History: Great Smoky Mountain National Park (GSMNP) wasn't easy to create. Most of the older parks located out west, such as Yellowstone and Yosemite, were much easier to establish because Congress carved them out of land that was already owned by the government. In contrast, the land taken to create GSMNP was owned by hundreds of small farmers as well as timber and paper companies which made the task of crating the National Park exceedingly difficult. The idea to create a national park in the southern Appalachian Mountains began in the late 1890s when a very small group of people began to talk about preserving the cool, healthy air in the mountains. A bill was drafted in the NC Legislature but failed. Efforts to create a national park finally became successful in the mid-1920 with a solid support system based out of Knoxville, TN and Asheville, NC; President Calvin Coolidge signed a bill in May 1926 that established Great Smoky Mountain National Park and Shenandoah National Park. However this didn't designate land to the National Parks, this assigned the Dept of the Interior responsibility for administration and protection of the Smokies as soon as the 150,000 acres of land were purchased. To make things more complicated (are you still following me?), the government was not allowed to buy land for national park use. So, basically the bill was signed to create a National Park as long as they were able to purchase the land needed to create the park. The former political boosters became fund raisers and in the late 1920s the Legislatures of TN and NC appropriated $4 million ($2 mil each) for land purchase. In addition, individuals and private groups who had interest in developing the national park raised money. By 1928 $5 million had been raised and The Laura Spelman Rockefeller Memorial Fund matched what had been raised and donated $5 million, which was enough to purchase the remaining land. But, having all the money still wasn't enough- buying the land proved to be difficult. There were (quite literally) thousands of easements, farms and other miscellaneous parcels that had to be surveyed and appraised. Timber and paper companies had to be compensated from their standing inventories and even worse, people were forced to give up their farms and homes. Fast forward to 1934 and TN and NC had finally transferred deeds for 300,000 acres to the federal government for the GSMNP. The Civilian Conservation Corps (CCC) was established during the Depression to provide work and wages for unemployed men and it was these men that worked to create many of the trails, campgrounds and stone bridges/buildings found throughout the park. The park was formally dedicated by President Franklin Roosevelt in September, 1940... finally.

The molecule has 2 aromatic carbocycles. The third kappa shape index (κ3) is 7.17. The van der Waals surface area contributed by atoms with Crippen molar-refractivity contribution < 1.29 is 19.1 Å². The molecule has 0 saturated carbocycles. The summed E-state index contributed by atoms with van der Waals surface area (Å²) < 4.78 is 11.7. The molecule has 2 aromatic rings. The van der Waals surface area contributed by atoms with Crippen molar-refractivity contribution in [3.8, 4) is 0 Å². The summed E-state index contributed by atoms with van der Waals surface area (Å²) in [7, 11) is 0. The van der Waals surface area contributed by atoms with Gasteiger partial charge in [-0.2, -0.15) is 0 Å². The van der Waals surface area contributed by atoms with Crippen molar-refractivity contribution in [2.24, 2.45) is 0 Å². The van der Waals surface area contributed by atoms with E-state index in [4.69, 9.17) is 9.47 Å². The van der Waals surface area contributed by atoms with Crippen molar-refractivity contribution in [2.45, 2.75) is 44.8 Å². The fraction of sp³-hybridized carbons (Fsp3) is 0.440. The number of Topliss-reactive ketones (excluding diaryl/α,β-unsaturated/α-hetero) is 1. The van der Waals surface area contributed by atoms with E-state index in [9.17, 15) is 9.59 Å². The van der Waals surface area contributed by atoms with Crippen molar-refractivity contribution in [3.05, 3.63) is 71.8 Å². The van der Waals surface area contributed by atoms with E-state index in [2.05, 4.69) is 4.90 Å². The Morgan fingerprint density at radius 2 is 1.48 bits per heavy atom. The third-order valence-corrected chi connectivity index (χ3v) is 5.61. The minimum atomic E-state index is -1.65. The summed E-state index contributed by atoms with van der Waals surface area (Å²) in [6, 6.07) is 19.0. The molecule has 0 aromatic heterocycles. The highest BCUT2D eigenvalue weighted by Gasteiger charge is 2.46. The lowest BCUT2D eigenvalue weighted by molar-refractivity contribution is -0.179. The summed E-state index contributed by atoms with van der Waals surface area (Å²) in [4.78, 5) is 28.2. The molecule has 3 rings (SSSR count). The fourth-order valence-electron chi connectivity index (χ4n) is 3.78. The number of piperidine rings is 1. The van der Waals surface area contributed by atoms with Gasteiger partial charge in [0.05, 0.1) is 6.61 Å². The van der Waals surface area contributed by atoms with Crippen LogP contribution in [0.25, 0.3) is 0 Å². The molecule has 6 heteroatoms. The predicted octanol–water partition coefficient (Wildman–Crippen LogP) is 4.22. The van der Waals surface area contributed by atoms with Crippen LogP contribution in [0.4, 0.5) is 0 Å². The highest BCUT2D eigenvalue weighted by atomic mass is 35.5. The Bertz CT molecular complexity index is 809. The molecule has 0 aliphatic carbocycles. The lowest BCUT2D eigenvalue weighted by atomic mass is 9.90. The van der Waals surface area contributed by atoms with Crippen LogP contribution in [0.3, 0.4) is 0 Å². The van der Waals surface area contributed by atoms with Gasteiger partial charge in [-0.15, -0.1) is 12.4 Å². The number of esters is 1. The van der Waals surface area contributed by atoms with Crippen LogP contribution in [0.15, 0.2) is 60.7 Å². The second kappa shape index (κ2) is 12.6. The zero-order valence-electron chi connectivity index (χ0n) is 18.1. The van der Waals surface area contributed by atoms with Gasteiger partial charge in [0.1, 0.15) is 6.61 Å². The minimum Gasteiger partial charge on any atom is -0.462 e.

Learn more here and here.